Albert M. Dement showed Roan Allen two seasons for me at the county fairs, and he was ridden during this time mostly by Henry Davis, of Wartrace, Tennessee.  French Brantley, my son, also showed him at county fairs for three seasons, and he won twice at the Tennessee State Fair against many notable horses. He was defeated one time by Hunter's Allen F-10 at the State Fair. Later on that same season,  Arthur Hoyle showed Roan Allen at the Wartrace Fair and Horse Show with three judges awarding the ribbons, and he defeated Hunter's Allen on this occasion.
  Joe Crawford bred his famous mare, Dutch, by Allan F-1, to Roan Allen and produced a filly foal, named Little Dutch, which was one of the greatest show mares of all time. Dutch, the dam, was also a great show mare. I have always believed that Little Dutch was one of the greatest walking mares I ever saw.
  W.H. Davis would show Roan Allen in the walking horse or "plantation" classes, as they were called then, the combination classes, saddle and buggy, and then in the five-gaited class, where he met some of the greatest horses of the day.  He defeated Roe's Chief, then owned by Tom Hayes of Lynchburg, several times, and the good sportsmanship between Tom and Henry often caused Tom to state, "No walking horse has a right to defeat a gaited horse as good as old Chief."  Of course, Roan Allen did not defeat him often. However, you could vouch for a good show every time they met in the gaited or fine harness classes.
  Some of the famous get of Roan Allen were:  Wilson's Allen, who was out of the great mare Birdie Messick, a dapple grey, by Allan F-1;  Merry Boy, roan, white markings, out of Merry Legs F-4, by Allan F-1;  Brantley's Roan Allen Jr., a light roan, out of a dam by Hal Sumner F-7; Hal allen, sorrel, out of a dam by Hunter's Allen F-10 and his full brother, Sam, chestnut; Hill's Allen, chestnut; Major Bowes, chestnut; Sycamore Farm Allen, black; Dr. allen, roan; Al Stone, bay roan.  Roan allen sired more chestnuts or light-colored sorrels than any other color.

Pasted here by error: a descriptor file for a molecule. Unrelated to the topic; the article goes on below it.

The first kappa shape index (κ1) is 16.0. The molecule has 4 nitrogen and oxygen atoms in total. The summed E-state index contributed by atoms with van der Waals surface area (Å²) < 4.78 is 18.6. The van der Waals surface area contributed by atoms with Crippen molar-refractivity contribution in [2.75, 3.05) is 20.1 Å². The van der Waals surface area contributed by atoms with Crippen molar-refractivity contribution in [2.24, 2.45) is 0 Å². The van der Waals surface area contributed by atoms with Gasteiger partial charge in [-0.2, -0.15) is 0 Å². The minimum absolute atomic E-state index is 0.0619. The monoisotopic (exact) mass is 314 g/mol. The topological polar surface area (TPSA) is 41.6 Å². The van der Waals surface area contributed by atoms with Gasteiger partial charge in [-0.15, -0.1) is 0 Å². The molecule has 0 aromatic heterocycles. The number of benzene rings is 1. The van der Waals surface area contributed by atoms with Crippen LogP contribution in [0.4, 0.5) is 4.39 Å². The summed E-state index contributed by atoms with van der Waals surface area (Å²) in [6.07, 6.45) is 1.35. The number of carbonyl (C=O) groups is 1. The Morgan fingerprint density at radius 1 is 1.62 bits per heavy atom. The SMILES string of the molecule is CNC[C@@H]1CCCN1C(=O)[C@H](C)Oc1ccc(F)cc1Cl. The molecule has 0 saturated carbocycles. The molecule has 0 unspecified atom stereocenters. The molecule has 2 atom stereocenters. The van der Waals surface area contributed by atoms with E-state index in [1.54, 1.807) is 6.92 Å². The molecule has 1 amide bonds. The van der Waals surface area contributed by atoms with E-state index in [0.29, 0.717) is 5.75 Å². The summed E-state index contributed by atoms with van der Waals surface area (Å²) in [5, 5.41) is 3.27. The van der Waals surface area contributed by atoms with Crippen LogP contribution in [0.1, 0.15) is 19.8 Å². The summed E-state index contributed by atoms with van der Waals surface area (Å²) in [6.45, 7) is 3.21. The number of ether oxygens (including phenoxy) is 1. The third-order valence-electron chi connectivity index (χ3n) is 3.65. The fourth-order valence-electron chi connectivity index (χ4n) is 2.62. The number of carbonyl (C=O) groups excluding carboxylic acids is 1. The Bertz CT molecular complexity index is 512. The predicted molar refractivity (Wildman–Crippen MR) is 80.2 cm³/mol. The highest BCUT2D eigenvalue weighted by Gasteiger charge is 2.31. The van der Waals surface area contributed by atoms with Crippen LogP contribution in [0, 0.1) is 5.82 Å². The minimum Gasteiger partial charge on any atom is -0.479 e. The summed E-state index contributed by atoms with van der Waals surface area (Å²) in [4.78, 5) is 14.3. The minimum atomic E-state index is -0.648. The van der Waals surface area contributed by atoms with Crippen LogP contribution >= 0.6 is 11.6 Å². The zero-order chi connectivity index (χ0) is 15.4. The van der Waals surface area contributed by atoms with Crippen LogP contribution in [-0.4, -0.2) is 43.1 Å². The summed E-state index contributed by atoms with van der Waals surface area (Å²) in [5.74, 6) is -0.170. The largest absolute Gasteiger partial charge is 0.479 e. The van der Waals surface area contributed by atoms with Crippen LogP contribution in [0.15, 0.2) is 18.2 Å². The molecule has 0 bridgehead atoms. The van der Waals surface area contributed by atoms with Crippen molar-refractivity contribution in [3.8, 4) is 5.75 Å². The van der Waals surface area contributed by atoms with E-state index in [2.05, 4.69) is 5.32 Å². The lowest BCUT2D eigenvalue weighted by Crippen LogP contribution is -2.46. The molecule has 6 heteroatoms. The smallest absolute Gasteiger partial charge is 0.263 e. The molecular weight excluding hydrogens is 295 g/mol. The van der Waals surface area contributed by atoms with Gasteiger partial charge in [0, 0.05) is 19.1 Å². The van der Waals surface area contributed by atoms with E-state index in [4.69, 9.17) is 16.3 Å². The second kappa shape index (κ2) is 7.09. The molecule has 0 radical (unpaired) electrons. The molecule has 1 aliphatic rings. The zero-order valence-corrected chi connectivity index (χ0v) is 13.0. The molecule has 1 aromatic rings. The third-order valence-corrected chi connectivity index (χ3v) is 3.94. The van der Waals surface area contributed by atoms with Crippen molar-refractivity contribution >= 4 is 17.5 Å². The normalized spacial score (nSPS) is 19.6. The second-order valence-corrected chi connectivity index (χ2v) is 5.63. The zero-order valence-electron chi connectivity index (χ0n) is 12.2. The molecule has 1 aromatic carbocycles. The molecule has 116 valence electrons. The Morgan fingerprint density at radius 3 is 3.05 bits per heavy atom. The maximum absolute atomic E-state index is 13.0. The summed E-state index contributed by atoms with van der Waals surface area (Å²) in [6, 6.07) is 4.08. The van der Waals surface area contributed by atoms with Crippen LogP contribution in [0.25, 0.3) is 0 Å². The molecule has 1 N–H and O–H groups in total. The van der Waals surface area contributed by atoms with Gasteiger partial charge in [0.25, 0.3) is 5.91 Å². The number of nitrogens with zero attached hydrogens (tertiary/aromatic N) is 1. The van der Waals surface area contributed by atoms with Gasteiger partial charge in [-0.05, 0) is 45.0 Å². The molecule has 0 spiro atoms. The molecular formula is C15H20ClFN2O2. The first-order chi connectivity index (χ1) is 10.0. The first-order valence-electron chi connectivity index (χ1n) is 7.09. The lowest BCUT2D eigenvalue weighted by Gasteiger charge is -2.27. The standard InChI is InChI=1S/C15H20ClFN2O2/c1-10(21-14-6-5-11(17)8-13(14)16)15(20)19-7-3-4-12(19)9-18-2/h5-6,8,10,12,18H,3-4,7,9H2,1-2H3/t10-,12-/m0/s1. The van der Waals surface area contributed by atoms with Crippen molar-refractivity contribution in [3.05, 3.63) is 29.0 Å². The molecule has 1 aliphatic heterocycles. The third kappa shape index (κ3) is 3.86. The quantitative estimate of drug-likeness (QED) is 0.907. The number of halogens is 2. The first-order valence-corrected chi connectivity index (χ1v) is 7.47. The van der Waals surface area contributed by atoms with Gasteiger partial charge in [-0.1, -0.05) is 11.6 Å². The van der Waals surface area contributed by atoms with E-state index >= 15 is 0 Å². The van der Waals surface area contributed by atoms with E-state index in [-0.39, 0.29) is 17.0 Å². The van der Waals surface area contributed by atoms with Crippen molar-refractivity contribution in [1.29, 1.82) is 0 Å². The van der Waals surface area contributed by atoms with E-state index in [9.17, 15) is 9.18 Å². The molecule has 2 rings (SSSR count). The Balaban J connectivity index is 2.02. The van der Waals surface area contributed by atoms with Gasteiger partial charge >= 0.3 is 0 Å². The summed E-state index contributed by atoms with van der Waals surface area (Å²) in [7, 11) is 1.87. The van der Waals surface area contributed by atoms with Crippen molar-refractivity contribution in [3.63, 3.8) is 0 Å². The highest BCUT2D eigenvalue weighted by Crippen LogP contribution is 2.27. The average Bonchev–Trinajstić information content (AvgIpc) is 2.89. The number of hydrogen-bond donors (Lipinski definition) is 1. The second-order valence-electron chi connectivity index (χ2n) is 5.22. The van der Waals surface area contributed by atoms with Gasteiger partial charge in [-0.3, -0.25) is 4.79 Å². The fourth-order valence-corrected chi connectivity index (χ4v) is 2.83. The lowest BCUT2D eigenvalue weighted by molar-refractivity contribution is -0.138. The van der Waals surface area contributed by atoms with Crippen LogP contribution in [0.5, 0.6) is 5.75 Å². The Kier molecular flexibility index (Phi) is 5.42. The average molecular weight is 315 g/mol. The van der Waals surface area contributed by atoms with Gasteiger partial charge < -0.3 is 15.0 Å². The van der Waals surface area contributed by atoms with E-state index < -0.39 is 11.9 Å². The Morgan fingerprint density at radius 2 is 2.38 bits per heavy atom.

The breed was unfortunate in losing Major Bowes at eight or nine years old. He was a solid chestnut horse and he probably would have developed into one of the greatest breeders of the Allan family, a full brother to the great show horse, Harvest Moon.
  Wilson's Allen and Merry boy are double-grandsons of Allan F-1.  I was never much of a trader, and when I was convinced of the breeding ability of a stallion, I susually owned him up until death, as was the case of Roan Allen.
  When Roan Allen was coming six years old, we had a horse show here in Manchester.  There was a special prize for the best lady driver and horse in the harness class. My daughter, Carrie, then 16 or 17 years old, showed Roan Allen and won. There was also another class for the best horse and chlld rider, and Clyde Lee Manley, then seven years old and a son of Lee Manley rode Roan Allen and won the class. Roan Allen was also shown in the saddle horse class and won. He could show in more different classes at the best shows in his day, and win more of them, than any horse that ever lived.
  Frankly, I always gave him credit for having abundant brains, and I still consider him the smartest horse, with the best disposition, of any horse I have ever known.
  If we could recall all the show horses, stallions, mares and geldings, sired by Roan Allen which were exhibited throughout the years in Tennessee and elsewhere. I believe his name would leas all the rest of the Tennessee Walking Horse tribe.  It gives me great pleasure as the breeder and owner of Roan Allen, now F-38 in the stud books of the Breeder's Association, to see his offspring mett the best horses in the country and win so many championship ribbons. Within the last year, Wilson's Bullett, by Roan Allen, has been made a Foundation Sire, F-65. Also the dam of Roan Allen, Gertrude, has been placed on foundation, due to her great breeding ability in producing not only Roan Allen, but other great horses. Her number is F-84. This recognition, I feel,  is justly merited and as the breeder of Gertrude, I am glad that she has been so recognized.
  In closing, let me urge all breeders of The Tennessee Walking Horse to know something of their blood-lines, and their producing ability for our required gaits. Check the performance of sires and dams. That is the only true measure we can have in reproduction. To the many owners of great horses of our breed that carry the blood of Roan Allen, I extend my congratulations and best wishes for having the blood of what I will always believe to be the greatest sire that will ever be recorded by our breed.